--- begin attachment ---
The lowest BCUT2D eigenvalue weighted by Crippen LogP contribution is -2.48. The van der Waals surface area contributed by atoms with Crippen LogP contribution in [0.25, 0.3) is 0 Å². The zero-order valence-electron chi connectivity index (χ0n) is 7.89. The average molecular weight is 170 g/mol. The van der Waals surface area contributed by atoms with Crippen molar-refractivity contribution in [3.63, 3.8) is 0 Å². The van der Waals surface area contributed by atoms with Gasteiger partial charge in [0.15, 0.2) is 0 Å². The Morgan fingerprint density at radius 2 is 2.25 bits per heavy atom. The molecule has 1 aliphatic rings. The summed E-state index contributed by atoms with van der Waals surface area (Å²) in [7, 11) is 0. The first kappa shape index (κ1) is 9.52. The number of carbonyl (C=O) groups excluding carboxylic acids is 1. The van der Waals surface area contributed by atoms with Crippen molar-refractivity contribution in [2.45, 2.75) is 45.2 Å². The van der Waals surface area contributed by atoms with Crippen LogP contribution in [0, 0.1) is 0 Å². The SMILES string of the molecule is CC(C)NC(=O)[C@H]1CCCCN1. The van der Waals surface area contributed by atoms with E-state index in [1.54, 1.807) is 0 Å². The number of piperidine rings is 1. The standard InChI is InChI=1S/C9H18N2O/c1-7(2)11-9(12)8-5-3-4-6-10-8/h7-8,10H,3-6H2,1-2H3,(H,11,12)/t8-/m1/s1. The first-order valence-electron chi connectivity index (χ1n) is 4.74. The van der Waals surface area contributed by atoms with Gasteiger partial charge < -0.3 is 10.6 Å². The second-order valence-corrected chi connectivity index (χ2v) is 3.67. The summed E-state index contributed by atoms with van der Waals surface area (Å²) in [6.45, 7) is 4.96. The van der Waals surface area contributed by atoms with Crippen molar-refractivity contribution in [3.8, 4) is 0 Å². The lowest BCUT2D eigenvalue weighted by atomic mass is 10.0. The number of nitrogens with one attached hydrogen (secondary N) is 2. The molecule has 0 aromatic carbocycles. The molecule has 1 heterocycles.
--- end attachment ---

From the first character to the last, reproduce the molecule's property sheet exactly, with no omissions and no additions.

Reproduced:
The lowest BCUT2D eigenvalue weighted by Crippen LogP contribution is -2.48. The van der Waals surface area contributed by atoms with Crippen LogP contribution in [0.25, 0.3) is 0 Å². The zero-order valence-electron chi connectivity index (χ0n) is 7.89. The average molecular weight is 170 g/mol. The van der Waals surface area contributed by atoms with Crippen molar-refractivity contribution in [3.63, 3.8) is 0 Å². The van der Waals surface area contributed by atoms with Gasteiger partial charge in [0.15, 0.2) is 0 Å². The Morgan fingerprint density at radius 2 is 2.25 bits per heavy atom. The molecule has 1 aliphatic rings. The summed E-state index contributed by atoms with van der Waals surface area (Å²) in [7, 11) is 0. The first kappa shape index (κ1) is 9.52. The number of carbonyl (C=O) groups excluding carboxylic acids is 1. The van der Waals surface area contributed by atoms with Crippen molar-refractivity contribution in [2.45, 2.75) is 45.2 Å². The van der Waals surface area contributed by atoms with Crippen LogP contribution in [0, 0.1) is 0 Å². The SMILES string of the molecule is CC(C)NC(=O)[C@H]1CCCCN1. The van der Waals surface area contributed by atoms with E-state index in [1.54, 1.807) is 0 Å². The number of piperidine rings is 1. The standard InChI is InChI=1S/C9H18N2O/c1-7(2)11-9(12)8-5-3-4-6-10-8/h7-8,10H,3-6H2,1-2H3,(H,11,12)/t8-/m1/s1. The first-order valence-electron chi connectivity index (χ1n) is 4.74. The van der Waals surface area contributed by atoms with Gasteiger partial charge < -0.3 is 10.6 Å². The second-order valence-corrected chi connectivity index (χ2v) is 3.67. The summed E-state index contributed by atoms with van der Waals surface area (Å²) in [6.45, 7) is 4.96. The van der Waals surface area contributed by atoms with Crippen molar-refractivity contribution in [3.8, 4) is 0 Å². The lowest BCUT2D eigenvalue weighted by atomic mass is 10.0. The number of nitrogens with one attached hydrogen (secondary N) is 2. The molecule has 0 aromatic carbocycles. The molecule has 1 heterocycles.